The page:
Many engineering teams consider code reviews to be a luxury. We consider them to be the vanguard of our quality approach. If you have too much code for a reviewer to grok, it is unlikely that you’ve properly broken down the problem you are trying to solve. If you believe that you are too busy to spend time reviewing other team member’s code, you have missed the point that this is a team sport, not an individual exercise. The simple act of walking through our code reminds us over and over that a second set of eyes on a problem uncovers the edge cases that we glossed over on first implementation.
Our issue management system allows us to ensure that we have a good first pass decomposition of the problem we are working to solve. It is also an easy way to make sure that we are all working from a common priority list. And finally, it allows us to keep track of all the things that we will forget later. We chose a super lightweight tool so that we do not need to fight over priority versus severity or epic/story/task decomposition.
We have run multiple hackathons both at the individual level and at the team level. The team hacks have been the most eye-opening because we run with zero process and let the team figure out how they need to collaborate. The only thing we all decided to keep at first was source control, but we did not use our issue management system. This works for about 2 days, but after that we start to really miss a familiar way to keep track of things.
These hackathons also give us a way to try out new technology in a low risk environment. Several of our core features were directly influenced from our hackathons, such as:
Several different NoSQL style databases
Native versus HTML5-based mobile apps
Behavior Driven Development language extensions
Several different master/slave worker models
The key point that I’d like to make here is that you need to be just as careful with your process adoption as you are with your customer-facing feature selection. Start with what is the minimum viable process model that works for who you are today. Constantly re-evaluate your approach as your team grows and bring in new practices as needed, but not too early or too late. And use some type of forcing function to test when you need to make those process leaps.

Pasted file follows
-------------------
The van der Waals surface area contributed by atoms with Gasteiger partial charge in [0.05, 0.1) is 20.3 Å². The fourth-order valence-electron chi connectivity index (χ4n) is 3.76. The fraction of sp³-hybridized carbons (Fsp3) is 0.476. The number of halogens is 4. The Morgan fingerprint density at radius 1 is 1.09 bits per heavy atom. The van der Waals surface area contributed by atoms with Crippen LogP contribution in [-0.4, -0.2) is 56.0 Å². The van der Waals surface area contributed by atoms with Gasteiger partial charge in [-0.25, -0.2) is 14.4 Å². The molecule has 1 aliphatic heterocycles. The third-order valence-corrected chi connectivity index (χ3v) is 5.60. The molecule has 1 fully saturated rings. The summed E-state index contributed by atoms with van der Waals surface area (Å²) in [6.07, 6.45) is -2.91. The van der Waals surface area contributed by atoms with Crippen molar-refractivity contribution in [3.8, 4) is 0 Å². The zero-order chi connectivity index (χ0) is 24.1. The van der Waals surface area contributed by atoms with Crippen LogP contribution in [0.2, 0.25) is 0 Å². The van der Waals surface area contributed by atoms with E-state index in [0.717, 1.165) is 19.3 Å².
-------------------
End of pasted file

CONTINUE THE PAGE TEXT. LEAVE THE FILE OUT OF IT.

I hope that this series has offered a small view into Spanning’s engineering approach. While it is far from perfect, it is working well for us. What have you found that works for you?
By: Mike Pav, VP Engineering, Spanning
This is the third in a series of posts discussing some of our core engineering practices. In the first, I laid out what our core practices are, and in the second, I talked about releasing early and often. In this post, I will discuss how we use some Agile practices. You will see that they both support and make possible our “release early and often” approach. I’m not going to talk about estimation specifically in this series (that topic could fill a whole new series). Instead, I’ll just hand-wave and say that we constantly estimate work effort in terms of our delivery milestones.
From an Agile perspective we do not pay any attention to story points, burndown, velocity or any of those other standard Agile metrics. It is not that we do not understand them. To the contrary, we have deep experience with formal Agile practices and understand how much value they have brought to software engineering. But, I consider those Agile metrics as first derivatives of real work rather than a direct measure of real work. Ultimately we focus on the most important thing: how often do we actually ship features to our customers?
Our weekly iteration is not a pure Agile sprint. We do commit (oops, that implies estimation) to what we will get done, but the objective is to force us – engineers, product owners, everyone – to think about features in terms of demonstrating something more than we did last time, and most importantly, demonstrating it from the customers’ point of view. We try very hard to avoid building horizontal layers of architecture (persistence, then service, then API, then UI in the last few moments of the release). Instead, we build vertical slices of a feature and then refactor relentlessly as we learn a little more. This allows us to commit code to our SCM frequently and to get other engineers consuming that code almost immediately. This is the same way that we approach external releases. From a feature perspective, we are willing to push ourselves to the point of being uncomfortable with the minimum feature set for a first release. Over and over we are reminded that all the things that we think are must-have issues for our customers turn out to not really matter when customers vote with their dollars.